Actually there is nothing wrong per se with having foreign deposits provided the money was not the fruit of criminal activity and pertinent laws were complied with in declaring, transferring and depositing it abroad.
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THE fact that many officials also have dollar accounts abroad does not clear Lacson of accusations that his mind-boggling deposits, as alleged, were raised from such illegal activities as kidnapping, robbery, smuggling and drugs trading.
Using one of the favorite lines of Estrada lawyer Rene Saguisag, Lacson has been heard asking why the authorities were cracking down on him and not on the others. The senator failed to see that the other cases are irrelevant to his.
That “selective prosecution” line of defense does not hold since it would mean that we would never be able to prosecute anybody until and unless we prosecute everybody — which is a ridiculous precondition.
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APPARENTLY on advice of his lawyers, Erap Estrada has announced that he was filing libel charges against Corpus and one newspaper that used the ISAFP chief’s expose. Lacson made the same threat much earlier, but held back.
We think suing the newspaper is a big mistake. Whatever his lawyers tell him, Erap will never win that case. The publication of the derogatory report on the public person (Erap) is privileged and malice is hard to prove.
When a billionaire client like Erap asks his lawyer if he would sue, don’t be surprised if the lawyer’s reply is “Of course we would sue! Those bastards should not get away with it!”
If you were the lawyer, would you advise against suing and thereby forego the fat fees that go with a full-blown case?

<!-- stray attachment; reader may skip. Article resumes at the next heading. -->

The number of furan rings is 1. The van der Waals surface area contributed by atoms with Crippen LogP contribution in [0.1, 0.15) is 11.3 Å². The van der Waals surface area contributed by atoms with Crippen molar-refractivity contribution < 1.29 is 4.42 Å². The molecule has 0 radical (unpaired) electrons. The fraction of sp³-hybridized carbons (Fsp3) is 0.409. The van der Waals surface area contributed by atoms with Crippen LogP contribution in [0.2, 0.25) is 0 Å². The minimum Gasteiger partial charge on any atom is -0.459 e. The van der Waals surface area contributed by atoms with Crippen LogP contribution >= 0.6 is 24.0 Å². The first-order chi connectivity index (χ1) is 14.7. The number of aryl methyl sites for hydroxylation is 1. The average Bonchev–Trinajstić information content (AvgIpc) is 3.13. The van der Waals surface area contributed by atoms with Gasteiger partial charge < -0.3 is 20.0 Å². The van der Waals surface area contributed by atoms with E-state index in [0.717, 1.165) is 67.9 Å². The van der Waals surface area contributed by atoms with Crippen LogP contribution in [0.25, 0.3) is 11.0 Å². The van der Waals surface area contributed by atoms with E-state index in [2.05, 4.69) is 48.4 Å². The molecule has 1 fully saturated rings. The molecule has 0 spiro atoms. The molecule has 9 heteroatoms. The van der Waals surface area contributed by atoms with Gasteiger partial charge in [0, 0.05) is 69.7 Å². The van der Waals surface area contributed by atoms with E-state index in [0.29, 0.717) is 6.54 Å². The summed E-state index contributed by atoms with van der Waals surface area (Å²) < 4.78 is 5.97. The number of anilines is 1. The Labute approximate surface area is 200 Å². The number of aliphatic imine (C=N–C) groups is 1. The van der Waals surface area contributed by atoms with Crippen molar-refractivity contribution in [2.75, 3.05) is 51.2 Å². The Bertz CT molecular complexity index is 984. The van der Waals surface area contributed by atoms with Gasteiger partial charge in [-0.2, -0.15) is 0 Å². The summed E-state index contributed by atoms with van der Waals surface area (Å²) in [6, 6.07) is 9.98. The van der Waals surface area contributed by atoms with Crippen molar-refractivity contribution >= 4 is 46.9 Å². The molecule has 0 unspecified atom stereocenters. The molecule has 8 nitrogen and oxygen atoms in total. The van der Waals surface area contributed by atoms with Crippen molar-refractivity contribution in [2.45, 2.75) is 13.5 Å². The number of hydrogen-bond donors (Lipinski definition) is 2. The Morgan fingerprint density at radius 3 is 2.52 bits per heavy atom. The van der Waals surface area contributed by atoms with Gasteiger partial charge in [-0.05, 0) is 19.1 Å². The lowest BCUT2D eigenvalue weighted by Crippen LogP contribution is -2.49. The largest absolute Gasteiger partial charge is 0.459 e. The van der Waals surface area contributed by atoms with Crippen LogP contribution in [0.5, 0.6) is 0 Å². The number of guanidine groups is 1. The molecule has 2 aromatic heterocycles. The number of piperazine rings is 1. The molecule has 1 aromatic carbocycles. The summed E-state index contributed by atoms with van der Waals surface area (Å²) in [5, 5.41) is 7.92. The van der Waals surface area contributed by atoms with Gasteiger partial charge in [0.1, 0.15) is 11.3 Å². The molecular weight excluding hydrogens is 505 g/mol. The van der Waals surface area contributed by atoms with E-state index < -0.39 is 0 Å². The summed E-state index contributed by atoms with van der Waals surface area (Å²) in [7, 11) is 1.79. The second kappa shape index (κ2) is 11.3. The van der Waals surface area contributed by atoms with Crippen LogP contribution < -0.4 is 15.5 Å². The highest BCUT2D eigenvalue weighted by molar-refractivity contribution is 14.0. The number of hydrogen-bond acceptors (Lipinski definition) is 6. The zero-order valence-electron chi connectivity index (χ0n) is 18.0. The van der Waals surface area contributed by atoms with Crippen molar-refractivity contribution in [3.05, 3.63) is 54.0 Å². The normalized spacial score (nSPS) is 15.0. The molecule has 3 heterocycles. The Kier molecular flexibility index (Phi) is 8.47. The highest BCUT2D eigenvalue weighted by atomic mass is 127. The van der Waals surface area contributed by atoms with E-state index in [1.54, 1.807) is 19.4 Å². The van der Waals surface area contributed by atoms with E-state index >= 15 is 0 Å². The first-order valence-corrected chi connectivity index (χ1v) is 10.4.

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ALSO consider this: Once Erap’s libel suit is filed in court, the accused can ask the judge to subpoena certain documents and witnesses to prove their point and bolster their defense.
That would mean Erap being compelled to open his bank and related records. Harassed as he is, is he ready for detailed scrutiny? If he does not want further prying into his personal business, he might prefer not to sue.
In the end, the winners in the big cases of Erap will be the lawyers, di po ba?
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THAT was a mere rap on the wrist that the Central Bank dealt several big banks found to have violated regulations pertaining to foreign exchange transaction.
With the economy reeling from the deterioration of the peso vis-à-vis the US dollar, and with currency speculation partly blamed for it, when the banks themselves are found violating foreign exchange regulation, that must be a serious offense.
To the man in the street forced by the hard times to skip breakfast and just speculate on a possible lunch, such violations by the banks is a high crime.
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“ENOUGH is enough,” Central Bank Gov. Rafael Buenaventura said after rapping the erring banks, but we think the penalty imposed on them (like a P30,000 fine each for five of the nine banks) was not enough.
If there were repetitive violations, there might even be a case of economic sabotage. The problem is that the Central Bank might end up being shown as negligent in overseeing the banking system.
The banks penalized were identified as Citibank, Hong Kong Shanghai Banking Corp., Standard Chartered Bank, Banco de Oro, Export and Industry Bank, Bank of the Philippine Islands, United Coconut Planters Bank, China Banking Corp., and Equitable PCI Bank.
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STILL on banks, businessman Rey Patacsil has accused Asiatrust Bank of playing with his dollar savings account and deducting $12,000 from it unilaterally in violation, he said, of existing banking rules and its own fiduciary responsibilities.
Patacsil said Asiatrust accepted his $12,000 check deposit on Jan. 22, 1999, in its Salcedo branch in Makati with the same check eventually being cleared.
He said that between Jan. 22 and March 10, 1999, he made several business transactions that substantially involved $12,000. When he tried to withdraw the $12,000 to settle his obligations, Patacsil discovered that the entire amount had been debited from his account. Thus he failed to withdraw a single dollar.
He said Asiatrust ignored his complaints, forcing him to sue (Civil Case No. 00-263) in the Makati RTC.